The Apple Watch: Could it Be the Next iPad?

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With Apple you have to take rumors with a bit of salt because Apple historically used them to catch internal leaks, and folks love to make them up and spread them. However, the idea of an Apple Watch has merit given how many people used the last generation iPad Mini with a watch band carrier largely for exercise and instead of a watch. It seemed kind of strange for them to abandon the square form factor that fit so well in this role with the last revision given they would ether lose those customers to other products or they simply wouldn’t buy the newer offering.   But if they were planning on creating a purpose designed product there would be a reason behind this apparent madness and the product could do a lot of damage to the digital exercise market just now getting off the ground.  

Watches Are Dead

Actually this isn’t exactly true, the low end of the watch market is clearly on life support but if you look at the premium watch market it is doing just fine.  In fact, there apparently is a huge market (huge being relative) for folks who want to buy watches that cost over $10K because these are used as status symbols. Granted mostly by affluent older men, but pick up any Robb’s Report and you will find it filled with incredibly expensive watches often drifting into the $100K range that folks continue buy in decent volumes. So premium, status focused, products are doing just fine and, ironically, Apple largely operates as a premium, status focused brand vendor.   

Exercise Monitors

The other part of the watch market that is improving is the part tied to exercise. Products like the FitBit (which is what my wife and I use) not only tell time, but they monitor the amount of activity you are doing and can be tied into programs that monitor what you eat to estimate whether you are losing or gaining weight/muscle on a real time basis. The problem with the class is there are a lot of vendors in this space, not a lot of consistency, and the products are limited to doing whatever they were initially designed to do. Or, putting it another way, their upgrade potential is limited by designed in limitations to the devices.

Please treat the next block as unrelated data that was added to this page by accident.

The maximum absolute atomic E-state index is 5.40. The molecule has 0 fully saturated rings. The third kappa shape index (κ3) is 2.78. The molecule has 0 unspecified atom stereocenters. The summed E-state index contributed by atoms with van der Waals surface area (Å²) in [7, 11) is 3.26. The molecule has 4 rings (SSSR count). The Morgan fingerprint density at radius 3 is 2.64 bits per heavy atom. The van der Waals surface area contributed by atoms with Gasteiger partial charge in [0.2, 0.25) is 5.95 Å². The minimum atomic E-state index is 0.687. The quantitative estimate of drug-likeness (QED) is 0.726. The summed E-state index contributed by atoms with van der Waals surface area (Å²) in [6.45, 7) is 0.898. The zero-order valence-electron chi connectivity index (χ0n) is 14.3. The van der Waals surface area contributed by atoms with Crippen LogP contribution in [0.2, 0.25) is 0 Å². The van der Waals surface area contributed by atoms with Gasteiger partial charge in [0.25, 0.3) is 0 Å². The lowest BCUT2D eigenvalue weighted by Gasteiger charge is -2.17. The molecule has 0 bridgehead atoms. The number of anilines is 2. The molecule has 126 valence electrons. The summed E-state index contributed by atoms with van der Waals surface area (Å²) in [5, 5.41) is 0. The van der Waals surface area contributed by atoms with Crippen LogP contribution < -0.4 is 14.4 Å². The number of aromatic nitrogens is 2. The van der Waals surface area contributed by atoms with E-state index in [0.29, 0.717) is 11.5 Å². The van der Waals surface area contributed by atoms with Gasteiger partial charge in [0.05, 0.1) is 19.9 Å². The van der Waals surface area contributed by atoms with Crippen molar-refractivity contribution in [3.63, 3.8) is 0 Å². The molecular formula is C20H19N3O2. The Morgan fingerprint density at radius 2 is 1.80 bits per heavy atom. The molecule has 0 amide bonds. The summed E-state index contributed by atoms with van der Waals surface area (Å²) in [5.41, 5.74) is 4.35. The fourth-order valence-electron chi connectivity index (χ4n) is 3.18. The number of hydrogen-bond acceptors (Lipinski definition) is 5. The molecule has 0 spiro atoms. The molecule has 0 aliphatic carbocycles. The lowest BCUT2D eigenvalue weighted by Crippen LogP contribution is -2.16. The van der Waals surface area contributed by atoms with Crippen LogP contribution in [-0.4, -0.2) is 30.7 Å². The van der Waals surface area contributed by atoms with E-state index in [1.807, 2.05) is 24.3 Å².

Apple has an App platform, their devices are fully instrumented with multiple sensors and their volumes allow them to get the parts far cheaper than anyone in this class. In effect, Apple could create an uber-device that could be upgraded to do everything all of these devices currently do collectively and yet still price the result within range of the more limited device.  

I still see this as the primary market for the Apple Watch initially but it isn’t limited to this one space.

Wrist Entertainment vs. Phone

I think we anticipate kind of a wrist mounted iPod and that would likely surface much of what we would like to do with the device.   On the wrist it frees up your hands, you could more easily manage your music and movies while moving, and you are far less likely to leave the thing behind if you are used to having it physically strapped to your wrist. 

But how about phone function?   Seeing an instant message, getting a call (granted with a headset), and even doing a little video conferencing from your wrist could be far more convenient that trying to pull the device out of your pocket or purse while walking. Granted there are size and battery life issues that would have to be addressed and any Web or game capabilities would be significantly hampered by the size of the screen, but the wrist might be a better place to control your phone. 

Wrapping Up: iPhone Accessory

Apple wants you to buy at least one of every device they sell and that is why I doubt the watch will have a cellular radio in it. However, having it connect seamlessly to an iPhone to see caller IDs, manage the call, or provide message/phone mail arrival alerts, could be very compelling and folks would then be sure to buy both the Apple Watch and an iPhone.  

So, for a lot of reasons, the Apple Watch could actually be very compelling though I think calling it an iWatch would be a mistake given the negative connotations surrounding watches.   Maybe the iPod Fit would be a better name choice and focus on the initial primary function of the device. Whatever it is called, I think the Apple Watch could be a really interesting device, both achievable, and ground breaking.    

I think I already want one.  




Edited by Brooke Neuman

President and Principal Analyst, Enderle Group

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